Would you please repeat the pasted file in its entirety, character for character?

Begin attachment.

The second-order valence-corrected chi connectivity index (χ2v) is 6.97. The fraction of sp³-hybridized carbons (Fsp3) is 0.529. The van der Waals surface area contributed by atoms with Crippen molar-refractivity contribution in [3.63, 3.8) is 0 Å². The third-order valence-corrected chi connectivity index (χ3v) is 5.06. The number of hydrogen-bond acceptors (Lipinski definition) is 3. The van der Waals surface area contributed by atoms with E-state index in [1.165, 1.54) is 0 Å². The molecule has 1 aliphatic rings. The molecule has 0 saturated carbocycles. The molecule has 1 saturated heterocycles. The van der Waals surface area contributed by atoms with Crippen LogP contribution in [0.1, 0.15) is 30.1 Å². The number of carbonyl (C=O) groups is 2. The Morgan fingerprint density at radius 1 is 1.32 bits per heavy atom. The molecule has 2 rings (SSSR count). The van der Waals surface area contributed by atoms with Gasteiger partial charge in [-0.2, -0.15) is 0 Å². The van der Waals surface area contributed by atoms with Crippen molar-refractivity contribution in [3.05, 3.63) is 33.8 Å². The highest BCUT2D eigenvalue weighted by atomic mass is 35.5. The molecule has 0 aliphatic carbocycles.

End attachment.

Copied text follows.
The second-order valence-corrected chi connectivity index (χ2v) is 6.97. The fraction of sp³-hybridized carbons (Fsp3) is 0.529. The van der Waals surface area contributed by atoms with Crippen molar-refractivity contribution in [3.63, 3.8) is 0 Å². The third-order valence-corrected chi connectivity index (χ3v) is 5.06. The number of hydrogen-bond acceptors (Lipinski definition) is 3. The van der Waals surface area contributed by atoms with E-state index in [1.165, 1.54) is 0 Å². The molecule has 1 aliphatic rings. The molecule has 0 saturated carbocycles. The molecule has 1 saturated heterocycles. The van der Waals surface area contributed by atoms with Crippen LogP contribution in [0.1, 0.15) is 30.1 Å². The number of carbonyl (C=O) groups is 2. The Morgan fingerprint density at radius 1 is 1.32 bits per heavy atom. The molecule has 2 rings (SSSR count). The van der Waals surface area contributed by atoms with Gasteiger partial charge in [-0.2, -0.15) is 0 Å². The van der Waals surface area contributed by atoms with Crippen molar-refractivity contribution in [3.05, 3.63) is 33.8 Å². The highest BCUT2D eigenvalue weighted by atomic mass is 35.5. The molecule has 0 aliphatic carbocycles.